Gabriel has threatened to file a lawsuit against Ikhwan Online for publishing false and misleading news seeking to incite strife between Muslims and Christians, according to Al-Watan independent newspaper.
Khaled Al-Masri, a lawyer, has demanded Prosecutor-General Talaat Abdallah investigate the group which, he says, is seeking to form armed militias in order to spread chaos. Al-Masri’s petition includes demands that former presidential candidate Hamdeen Sabahi and his campaign manager, Sherif Ashraf, be investigated over what he alleges are connections to the group. He also claims to be in possession of photographs that show Mathias Nasser, priest of the Church of Ezbet Al-Nakhl and editor of the Theban Battalion newspaper, alongside members of the Black Bloc.
“[Are the Black Bloc] anarchist revolutionaries or 18-year-old youths who live with their moms and wear black masks thinking life is a video game?” activist Adel Abdel-Ghaffar asked on Twitter.
“The formation of a group like the Black Bloc is a natural result of events in Egypt,” argues activist and blogger Bassem Sabri. “I expect more groups like it appear, which worries me.”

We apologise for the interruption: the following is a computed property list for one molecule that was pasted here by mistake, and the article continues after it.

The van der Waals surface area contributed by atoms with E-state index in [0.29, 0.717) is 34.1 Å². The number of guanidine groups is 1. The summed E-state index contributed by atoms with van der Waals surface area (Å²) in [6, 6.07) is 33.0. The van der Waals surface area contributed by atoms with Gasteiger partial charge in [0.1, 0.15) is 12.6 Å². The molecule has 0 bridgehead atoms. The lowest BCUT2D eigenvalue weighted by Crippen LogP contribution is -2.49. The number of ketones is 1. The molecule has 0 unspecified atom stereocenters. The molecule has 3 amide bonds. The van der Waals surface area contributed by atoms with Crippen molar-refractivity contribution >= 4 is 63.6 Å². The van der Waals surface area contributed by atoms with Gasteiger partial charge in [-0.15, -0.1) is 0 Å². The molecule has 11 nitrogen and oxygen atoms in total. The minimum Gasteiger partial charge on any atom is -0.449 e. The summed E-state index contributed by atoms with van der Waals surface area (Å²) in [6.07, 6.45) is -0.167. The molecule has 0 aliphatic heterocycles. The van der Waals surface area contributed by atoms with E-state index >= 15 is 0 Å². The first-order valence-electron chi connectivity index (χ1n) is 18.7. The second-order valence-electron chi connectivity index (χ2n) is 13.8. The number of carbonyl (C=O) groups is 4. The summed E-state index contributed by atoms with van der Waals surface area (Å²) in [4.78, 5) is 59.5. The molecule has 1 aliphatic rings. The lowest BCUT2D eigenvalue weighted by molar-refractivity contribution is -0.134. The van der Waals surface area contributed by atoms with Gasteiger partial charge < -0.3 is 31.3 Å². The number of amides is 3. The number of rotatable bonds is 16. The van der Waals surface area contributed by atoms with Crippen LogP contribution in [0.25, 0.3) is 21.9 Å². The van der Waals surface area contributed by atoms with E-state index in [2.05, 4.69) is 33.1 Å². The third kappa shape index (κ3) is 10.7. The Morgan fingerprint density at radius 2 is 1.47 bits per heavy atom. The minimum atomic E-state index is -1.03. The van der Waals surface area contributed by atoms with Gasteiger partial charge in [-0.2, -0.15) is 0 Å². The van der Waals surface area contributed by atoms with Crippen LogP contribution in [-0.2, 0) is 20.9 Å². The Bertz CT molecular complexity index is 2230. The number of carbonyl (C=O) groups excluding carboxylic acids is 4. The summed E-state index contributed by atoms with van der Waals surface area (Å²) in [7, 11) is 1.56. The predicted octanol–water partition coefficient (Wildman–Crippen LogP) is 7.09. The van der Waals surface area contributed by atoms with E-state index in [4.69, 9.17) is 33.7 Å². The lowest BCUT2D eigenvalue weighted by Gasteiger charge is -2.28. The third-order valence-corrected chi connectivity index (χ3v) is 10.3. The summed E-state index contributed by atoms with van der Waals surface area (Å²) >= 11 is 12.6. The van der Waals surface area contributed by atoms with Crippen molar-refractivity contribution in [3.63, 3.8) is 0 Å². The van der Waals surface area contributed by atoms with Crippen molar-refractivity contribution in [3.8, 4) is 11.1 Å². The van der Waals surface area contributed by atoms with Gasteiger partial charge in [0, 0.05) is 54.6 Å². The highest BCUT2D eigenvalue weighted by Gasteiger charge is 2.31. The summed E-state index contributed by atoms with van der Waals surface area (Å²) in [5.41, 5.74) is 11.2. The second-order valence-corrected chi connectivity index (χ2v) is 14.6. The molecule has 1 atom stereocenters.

High profile activist Gigi Ibrahim believes “the Black Bloc will make trouble even if its members have good revolutionary intentions. It will definitely be used against the revolution.”
“Black Bloc refers to a street protest tactic not a group/militia. Yet in Egypt many talk about them as if they’re a group,” columnist and activist Mona Al-Tahawi, wrote on her Twitter account. “Black Bloc is a good tactic but we still lack a vision.”
“Investigations are underway to monitor these elements, find out their inciting figures and funding sources. Such investigations will determine how we will deal with them,” a source within the Interior Ministry told the Weekly.
“Should one of them be detained we will announce the fact only after investigations are complete.”
In a later development, the prosecutor-general on Tuesday accused the group of terrorism and ordered their arrest.